Pitching for Success - how to create a successful pitch for your movie
A short guide for emerging film producers, or: "Keep It Simple, Stupid"
Ever been asked to describe your film concept or script in 200 words or less? Asked to give a quick breakdown in a meeting? Been at a party and had someone ask you what your film's about? Chances are, you have. So how do you give your project the best shot in the least amount of time? How do you pitch?
There is no tried and true pitch formula that will attract an investor, executive producer or distributor at script stage to your movie - pitching is just the gloss on an already saleable project. You'll need a good idea and a solid screenplay to back you up. A fantastic pitch will not make a mediocre script fly.
So, now that I've got that out of the way, why do you need a "pitch" for your movie project? What is the point of what is known as an "Executive Summary" in business terms? Well, there are a few reasons.
Remember this phrase: "Keep It Simple, Stupid (K.I.S.S.)".
Investors, government funding bodies, executive producers and distributors see hundreds of scripts and treatments every week. If you don't get their attention fast, you won't get their attention - period.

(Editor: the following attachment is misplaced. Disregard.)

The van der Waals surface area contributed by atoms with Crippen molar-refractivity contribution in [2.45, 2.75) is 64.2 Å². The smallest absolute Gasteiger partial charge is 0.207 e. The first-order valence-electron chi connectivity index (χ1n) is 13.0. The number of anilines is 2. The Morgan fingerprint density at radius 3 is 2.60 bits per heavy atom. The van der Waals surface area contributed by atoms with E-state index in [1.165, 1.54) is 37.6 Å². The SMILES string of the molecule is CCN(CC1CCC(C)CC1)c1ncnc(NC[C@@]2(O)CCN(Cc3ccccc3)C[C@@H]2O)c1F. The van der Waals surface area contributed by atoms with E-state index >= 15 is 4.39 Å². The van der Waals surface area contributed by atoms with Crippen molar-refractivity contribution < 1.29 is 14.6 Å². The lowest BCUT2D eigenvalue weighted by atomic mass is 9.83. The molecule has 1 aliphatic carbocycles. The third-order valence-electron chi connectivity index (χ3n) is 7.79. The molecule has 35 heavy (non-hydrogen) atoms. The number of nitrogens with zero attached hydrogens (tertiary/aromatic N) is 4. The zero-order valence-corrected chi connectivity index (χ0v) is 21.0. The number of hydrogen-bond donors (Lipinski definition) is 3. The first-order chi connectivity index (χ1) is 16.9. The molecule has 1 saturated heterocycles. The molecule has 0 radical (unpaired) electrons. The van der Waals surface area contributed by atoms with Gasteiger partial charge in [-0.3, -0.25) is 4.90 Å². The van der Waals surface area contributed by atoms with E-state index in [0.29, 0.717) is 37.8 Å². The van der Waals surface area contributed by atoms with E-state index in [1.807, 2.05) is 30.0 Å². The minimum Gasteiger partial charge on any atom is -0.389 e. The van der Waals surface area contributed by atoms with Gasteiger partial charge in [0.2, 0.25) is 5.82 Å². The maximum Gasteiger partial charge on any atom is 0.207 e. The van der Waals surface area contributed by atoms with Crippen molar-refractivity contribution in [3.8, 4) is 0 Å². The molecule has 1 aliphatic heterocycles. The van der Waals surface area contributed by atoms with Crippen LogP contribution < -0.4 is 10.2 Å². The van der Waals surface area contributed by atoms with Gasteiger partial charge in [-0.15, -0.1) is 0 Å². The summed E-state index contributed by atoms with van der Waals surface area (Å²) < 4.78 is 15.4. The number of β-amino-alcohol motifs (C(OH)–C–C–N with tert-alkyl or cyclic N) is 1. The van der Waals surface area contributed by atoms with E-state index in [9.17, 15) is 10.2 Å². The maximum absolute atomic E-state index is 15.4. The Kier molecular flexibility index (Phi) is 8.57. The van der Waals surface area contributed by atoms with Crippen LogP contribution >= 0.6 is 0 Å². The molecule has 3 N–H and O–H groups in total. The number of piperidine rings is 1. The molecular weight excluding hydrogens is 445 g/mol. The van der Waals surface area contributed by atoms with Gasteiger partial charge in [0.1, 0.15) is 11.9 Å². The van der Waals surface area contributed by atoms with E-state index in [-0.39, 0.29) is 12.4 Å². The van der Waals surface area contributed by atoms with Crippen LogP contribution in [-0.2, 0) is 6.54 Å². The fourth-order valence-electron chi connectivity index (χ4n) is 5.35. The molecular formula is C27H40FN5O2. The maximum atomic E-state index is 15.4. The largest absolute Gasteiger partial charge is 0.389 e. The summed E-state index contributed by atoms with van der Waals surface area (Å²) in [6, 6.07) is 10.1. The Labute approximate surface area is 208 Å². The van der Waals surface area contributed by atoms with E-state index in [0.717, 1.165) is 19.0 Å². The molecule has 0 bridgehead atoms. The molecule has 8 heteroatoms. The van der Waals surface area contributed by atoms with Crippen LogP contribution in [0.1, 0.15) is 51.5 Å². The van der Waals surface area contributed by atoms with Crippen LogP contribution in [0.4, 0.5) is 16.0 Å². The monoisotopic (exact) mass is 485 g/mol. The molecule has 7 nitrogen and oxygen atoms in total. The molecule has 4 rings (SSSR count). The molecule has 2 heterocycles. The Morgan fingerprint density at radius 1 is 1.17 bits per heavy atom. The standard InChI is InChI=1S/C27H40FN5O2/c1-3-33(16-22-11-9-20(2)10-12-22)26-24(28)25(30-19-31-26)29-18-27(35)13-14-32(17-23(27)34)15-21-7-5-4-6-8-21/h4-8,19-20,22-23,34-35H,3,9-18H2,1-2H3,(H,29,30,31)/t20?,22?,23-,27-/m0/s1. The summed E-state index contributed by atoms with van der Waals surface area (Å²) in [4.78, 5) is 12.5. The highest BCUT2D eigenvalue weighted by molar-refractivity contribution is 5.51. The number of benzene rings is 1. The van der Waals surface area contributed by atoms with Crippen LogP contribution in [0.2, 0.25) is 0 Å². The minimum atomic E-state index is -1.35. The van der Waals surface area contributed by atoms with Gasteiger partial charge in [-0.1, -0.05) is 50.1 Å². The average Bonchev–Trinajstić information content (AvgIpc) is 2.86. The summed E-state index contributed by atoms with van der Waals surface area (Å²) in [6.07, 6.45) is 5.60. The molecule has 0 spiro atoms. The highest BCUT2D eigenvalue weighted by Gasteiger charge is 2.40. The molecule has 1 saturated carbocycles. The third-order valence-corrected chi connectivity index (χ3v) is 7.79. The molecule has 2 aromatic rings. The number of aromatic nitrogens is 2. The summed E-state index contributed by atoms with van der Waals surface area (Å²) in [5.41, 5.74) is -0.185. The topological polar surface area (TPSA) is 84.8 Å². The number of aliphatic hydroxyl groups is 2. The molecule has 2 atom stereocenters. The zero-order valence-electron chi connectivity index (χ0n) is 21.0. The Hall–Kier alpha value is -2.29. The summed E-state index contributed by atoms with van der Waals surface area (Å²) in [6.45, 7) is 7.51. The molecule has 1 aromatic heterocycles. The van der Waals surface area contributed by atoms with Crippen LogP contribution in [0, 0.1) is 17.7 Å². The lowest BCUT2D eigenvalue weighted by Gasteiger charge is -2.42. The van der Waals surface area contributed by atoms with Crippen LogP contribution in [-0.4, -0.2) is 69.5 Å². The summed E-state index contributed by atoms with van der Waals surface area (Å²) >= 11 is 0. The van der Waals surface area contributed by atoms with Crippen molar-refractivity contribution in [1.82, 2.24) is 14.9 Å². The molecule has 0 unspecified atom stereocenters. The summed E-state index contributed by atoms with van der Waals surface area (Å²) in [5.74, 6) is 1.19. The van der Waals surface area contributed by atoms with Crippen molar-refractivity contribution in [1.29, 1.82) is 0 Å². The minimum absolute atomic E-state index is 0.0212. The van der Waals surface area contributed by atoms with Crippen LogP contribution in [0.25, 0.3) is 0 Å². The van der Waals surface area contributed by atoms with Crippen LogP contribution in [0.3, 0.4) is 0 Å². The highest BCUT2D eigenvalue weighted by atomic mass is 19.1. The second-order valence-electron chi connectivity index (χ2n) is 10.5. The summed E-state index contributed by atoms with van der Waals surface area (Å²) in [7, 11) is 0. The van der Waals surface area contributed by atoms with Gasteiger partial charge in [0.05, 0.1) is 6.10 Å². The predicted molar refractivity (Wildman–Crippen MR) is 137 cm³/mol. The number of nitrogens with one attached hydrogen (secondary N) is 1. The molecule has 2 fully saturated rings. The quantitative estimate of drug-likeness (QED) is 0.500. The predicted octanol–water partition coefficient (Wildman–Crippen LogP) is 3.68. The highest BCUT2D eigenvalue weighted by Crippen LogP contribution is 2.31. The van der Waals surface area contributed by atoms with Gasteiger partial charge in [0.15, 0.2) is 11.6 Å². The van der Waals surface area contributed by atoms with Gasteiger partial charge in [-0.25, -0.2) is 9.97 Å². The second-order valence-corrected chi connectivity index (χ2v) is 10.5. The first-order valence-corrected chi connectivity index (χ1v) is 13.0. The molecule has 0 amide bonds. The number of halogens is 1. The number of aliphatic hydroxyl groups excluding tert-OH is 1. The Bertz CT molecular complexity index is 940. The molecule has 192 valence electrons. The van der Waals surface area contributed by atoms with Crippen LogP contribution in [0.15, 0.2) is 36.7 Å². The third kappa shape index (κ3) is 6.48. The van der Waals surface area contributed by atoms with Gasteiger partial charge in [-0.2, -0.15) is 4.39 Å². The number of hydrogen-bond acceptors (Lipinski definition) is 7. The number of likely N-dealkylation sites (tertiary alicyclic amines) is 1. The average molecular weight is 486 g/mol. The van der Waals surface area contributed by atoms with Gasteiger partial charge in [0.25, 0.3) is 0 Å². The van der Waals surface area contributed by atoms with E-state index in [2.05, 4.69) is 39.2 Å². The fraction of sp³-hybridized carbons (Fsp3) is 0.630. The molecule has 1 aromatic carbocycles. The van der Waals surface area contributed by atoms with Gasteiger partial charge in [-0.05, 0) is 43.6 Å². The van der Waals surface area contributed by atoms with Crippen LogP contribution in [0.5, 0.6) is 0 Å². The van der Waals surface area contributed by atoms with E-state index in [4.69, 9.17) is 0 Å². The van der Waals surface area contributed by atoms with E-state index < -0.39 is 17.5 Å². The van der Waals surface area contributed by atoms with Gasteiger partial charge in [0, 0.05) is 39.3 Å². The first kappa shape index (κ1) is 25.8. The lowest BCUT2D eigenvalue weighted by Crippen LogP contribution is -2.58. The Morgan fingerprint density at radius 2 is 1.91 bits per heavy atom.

A now retired filmmaker once said to me "If you're standing at a bus stop, and someone asks you what your movie is about, and you can't convey to them the essence of the film before the bus gets there, then go home and re-work your pitch".
I guess that piece of advice depends on how long the gap is between your local bus services, but the point is a good one.
A general gauge for pitch length is two to three paragraphs at most, which should amount to between 2 to 3 minutes in a verbal pitch. About 600 words. Shorter is better.
It's especially better to keep it short if you're verbally pitching to someone, which most of us in the film industry do, more often than not. Have a slightly longer pitch handy if required (maybe 5-6 minutes), but the general rule is: use all the important facts, but make it succinct, punchy and direct.
Side Note: I once heard a producer successfully pitch with one sentence - so as long as you have all the elements in play, it can be as short as you like.
First things first ...
Give your audience just enough to whet their appetite, and spark their interest, yet not so much that they get lost in the details. Leave them wanting more.
Speak with passion and enthusiasm about your project - if you're not enthusiastic about the film, why should anyone else be? And know your film inside out - because if you get past the pitch stage, there'll be questions and plenty of them.
Also, if there are any "name" cast or crew attachments, mention them in your pitch. Name dropping is perfectly fine in this situation.
Yeah, that's all very nice, but what should I say SPECIFICALLY??
To put it into practice, this is how I'd pitch a movie about, say, a motorbike rider trying to win the greatest motorbike race in the world (with all the drama that entails):
"It's about dreams, guts and glory. It's a story of love, loss, jealousy and betrayal, set against the backdrop of the engrossing, thrilling world of motorbike road racing. It's Days of Thunder meets Chariots of Fire. It's a story that could be about you, me, anyone on this planet - a story that celebrates believing in a dream and the ultimate triumph of the unconquerable human spirit."